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Asthma and your oral health

Asthma and your oral health

Asthma can affect more than your lungs. This respiratory condition can increase your chances of developing cavities, gum disease and oral sores, but with the right preventive measures, you can lower these risks and maintain a healthy mouth.

Dental health risks

  • Dry mouth. People with asthma are more likely than the general population to suffer from dry mouth. This is because asthma restricts air flow, making people with the condition more likely to breathe through their mouth. What’s more, the medication in inhalers can further dry out the mouth. This makes it easier for plaque-causing bacteria to multiply, which increases your chances of bad breath, tooth decay and gum disease.
  • Oral sores. Using an inhaler may irritate the back roof of the mouth, causing sores and thrush. Additionally, this area can become infected, which may spread and affect your throat and the rest of your mouth.

How to protect yourself

  • Rinse your mouth after using your inhaler. It’s even better if you can brush your teeth.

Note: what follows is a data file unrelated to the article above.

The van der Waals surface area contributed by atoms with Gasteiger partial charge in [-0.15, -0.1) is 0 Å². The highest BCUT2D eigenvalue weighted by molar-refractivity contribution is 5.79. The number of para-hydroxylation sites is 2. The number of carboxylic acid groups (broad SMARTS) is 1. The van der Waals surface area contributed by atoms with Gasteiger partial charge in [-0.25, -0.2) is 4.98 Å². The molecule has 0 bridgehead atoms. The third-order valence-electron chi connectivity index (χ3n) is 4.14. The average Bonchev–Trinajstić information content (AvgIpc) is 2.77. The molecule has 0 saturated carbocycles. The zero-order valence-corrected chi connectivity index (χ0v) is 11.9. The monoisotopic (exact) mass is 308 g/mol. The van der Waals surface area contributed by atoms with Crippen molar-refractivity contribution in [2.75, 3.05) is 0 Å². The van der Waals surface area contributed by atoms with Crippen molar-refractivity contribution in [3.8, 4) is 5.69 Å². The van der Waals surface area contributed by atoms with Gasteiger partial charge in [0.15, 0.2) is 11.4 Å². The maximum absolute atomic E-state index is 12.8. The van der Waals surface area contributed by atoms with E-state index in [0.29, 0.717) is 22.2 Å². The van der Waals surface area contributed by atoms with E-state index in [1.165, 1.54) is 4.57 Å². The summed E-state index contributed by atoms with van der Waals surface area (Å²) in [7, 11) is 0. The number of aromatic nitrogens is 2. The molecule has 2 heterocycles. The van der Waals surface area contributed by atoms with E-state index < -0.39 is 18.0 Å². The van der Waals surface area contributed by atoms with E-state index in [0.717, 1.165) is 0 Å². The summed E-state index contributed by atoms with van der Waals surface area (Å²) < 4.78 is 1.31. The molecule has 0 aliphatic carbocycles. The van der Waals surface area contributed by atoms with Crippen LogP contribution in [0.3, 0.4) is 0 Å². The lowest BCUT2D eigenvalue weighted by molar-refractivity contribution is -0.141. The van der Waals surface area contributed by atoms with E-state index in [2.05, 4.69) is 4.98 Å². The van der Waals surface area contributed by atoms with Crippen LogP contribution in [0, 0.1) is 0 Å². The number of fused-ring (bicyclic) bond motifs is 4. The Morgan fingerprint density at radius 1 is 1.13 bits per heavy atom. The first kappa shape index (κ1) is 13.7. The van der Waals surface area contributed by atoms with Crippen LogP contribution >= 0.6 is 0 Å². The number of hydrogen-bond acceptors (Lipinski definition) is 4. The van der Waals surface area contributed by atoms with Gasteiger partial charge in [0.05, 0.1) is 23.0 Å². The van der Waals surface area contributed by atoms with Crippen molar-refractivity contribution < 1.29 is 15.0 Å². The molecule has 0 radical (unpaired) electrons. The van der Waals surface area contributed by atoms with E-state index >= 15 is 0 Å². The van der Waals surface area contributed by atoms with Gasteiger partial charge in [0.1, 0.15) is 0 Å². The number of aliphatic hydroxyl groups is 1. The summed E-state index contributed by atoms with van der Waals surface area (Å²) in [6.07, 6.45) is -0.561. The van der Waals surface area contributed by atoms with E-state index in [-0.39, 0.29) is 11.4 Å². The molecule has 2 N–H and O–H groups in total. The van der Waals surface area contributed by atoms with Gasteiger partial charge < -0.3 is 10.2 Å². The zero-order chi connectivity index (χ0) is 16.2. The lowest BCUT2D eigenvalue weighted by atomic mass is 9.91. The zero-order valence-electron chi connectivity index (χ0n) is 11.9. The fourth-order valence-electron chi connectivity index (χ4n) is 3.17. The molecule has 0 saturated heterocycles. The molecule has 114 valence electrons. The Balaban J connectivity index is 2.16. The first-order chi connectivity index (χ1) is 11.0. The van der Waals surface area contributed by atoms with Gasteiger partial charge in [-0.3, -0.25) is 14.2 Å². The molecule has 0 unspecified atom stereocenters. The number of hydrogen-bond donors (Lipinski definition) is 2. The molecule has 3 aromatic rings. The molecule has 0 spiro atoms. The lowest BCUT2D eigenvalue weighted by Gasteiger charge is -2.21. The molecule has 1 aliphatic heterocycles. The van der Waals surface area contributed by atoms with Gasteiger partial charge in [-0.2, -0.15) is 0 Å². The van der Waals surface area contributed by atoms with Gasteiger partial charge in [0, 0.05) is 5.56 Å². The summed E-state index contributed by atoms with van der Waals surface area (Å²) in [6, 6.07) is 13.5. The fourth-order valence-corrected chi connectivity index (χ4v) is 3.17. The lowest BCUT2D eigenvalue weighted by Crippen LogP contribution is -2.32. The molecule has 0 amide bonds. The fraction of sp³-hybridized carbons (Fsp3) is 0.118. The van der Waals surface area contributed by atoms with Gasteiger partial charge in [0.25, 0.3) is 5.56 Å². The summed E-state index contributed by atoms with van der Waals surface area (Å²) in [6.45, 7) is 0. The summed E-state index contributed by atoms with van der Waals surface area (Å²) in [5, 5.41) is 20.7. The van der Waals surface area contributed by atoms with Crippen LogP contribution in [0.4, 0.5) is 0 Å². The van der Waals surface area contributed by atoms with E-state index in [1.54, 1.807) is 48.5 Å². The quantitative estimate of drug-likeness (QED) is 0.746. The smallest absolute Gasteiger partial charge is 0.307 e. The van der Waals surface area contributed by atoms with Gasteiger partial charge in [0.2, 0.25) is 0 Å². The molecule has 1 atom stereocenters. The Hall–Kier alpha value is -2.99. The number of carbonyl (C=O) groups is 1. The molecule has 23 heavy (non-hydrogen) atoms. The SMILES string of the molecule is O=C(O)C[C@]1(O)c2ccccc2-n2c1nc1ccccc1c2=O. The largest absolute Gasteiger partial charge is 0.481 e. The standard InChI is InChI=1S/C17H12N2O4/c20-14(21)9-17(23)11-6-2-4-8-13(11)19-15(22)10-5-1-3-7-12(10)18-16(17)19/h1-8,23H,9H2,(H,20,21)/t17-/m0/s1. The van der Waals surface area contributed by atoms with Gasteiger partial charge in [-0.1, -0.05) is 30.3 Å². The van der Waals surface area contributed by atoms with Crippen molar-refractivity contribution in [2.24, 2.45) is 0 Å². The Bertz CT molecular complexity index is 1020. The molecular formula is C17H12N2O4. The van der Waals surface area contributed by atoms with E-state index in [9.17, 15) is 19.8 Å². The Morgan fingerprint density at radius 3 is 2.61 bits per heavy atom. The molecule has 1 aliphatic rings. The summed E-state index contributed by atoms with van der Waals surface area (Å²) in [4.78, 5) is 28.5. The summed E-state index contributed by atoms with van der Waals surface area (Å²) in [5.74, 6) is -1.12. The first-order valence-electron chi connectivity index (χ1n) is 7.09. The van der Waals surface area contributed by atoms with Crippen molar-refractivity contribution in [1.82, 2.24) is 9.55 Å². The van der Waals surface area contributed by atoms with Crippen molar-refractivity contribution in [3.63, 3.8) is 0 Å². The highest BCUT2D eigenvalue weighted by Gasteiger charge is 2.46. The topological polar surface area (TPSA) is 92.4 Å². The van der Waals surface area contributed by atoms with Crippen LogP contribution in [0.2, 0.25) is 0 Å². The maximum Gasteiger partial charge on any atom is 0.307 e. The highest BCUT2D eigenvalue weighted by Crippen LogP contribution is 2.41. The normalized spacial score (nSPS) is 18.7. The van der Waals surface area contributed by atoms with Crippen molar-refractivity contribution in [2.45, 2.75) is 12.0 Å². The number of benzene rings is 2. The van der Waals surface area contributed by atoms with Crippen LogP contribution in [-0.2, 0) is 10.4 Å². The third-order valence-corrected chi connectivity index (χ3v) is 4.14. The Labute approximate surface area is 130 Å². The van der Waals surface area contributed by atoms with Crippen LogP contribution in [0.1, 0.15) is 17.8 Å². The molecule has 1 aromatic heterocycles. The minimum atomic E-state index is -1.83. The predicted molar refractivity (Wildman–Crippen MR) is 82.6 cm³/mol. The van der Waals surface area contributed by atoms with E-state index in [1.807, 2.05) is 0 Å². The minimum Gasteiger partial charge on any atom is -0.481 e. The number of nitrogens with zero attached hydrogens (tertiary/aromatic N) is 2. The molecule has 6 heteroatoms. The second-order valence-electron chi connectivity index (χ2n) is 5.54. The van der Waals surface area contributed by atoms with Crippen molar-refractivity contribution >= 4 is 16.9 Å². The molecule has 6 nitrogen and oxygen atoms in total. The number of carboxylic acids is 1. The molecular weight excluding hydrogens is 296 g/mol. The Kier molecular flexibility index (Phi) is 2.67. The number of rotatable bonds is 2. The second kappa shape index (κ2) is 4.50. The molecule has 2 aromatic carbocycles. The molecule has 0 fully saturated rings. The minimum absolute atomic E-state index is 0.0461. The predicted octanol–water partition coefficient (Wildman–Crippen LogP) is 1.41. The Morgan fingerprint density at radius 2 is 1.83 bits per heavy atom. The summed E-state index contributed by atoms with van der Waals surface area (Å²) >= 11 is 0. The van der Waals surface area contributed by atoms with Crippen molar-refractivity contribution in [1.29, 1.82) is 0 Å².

• Stay hydrated. Drinking water throughout the day can counteract the effects of dry mouth.
  • Talk to your dentist. Let your dentist know that you have asthma and provide details about the type of medication you use. Your dentist may be able to recommend strategies to improve your oral health.
  • Try a different inhaler. Some types of asthma medication are associated with more cavities than others. Some may even contain sugar to make the medicine taste sweeter! See if your physician can help you find an inhaler that won’t put your teeth at risk.
  • Treat allergies. Asthma and allergies often go hand in hand. If you suffer from a stuffy nose frequently, talk to your dentist about treatment options. With proper treatment for your allergies, you’re less likely to breathe through your mouth.
  • Stay on top of your dental hygiene. As always, be vigilant about brushing and flossing.
How to protect yourself

Asthma and anxiety

Asthma attacks can be induced by stressful situations. If the thought of going to the dentist makes you nervous, you can try these strategies to curb your anxiety.

  • Slow down and breathe. Focus on breathing regularly and slowly during dental procedures. When you are nervous, you are more likely to hold your breath, which decreases oxygen levels and increases panic.
  • Avoid caffeine before dental appointments. Caffeine can intensify anxiety.
  • Eat a healthy meal. On the day of your appointment, make sure you eat a balanced meal. Opt for protein over sugar to stabilize your mood.
  • Plan around your schedule. Book your appointment for a time of day when you’re less likely to feel rushed. For some people, this might mean a Saturday or an early-morning appointment.

Finally, always remember to bring your inhaler to your dental appointment in case of an asthma attack.

Last updated December 14, 2021

The oral health information on this website is intended for educational purposes only. Always consult a licensed dentist or other qualified health care professional for any questions concerning your oral health.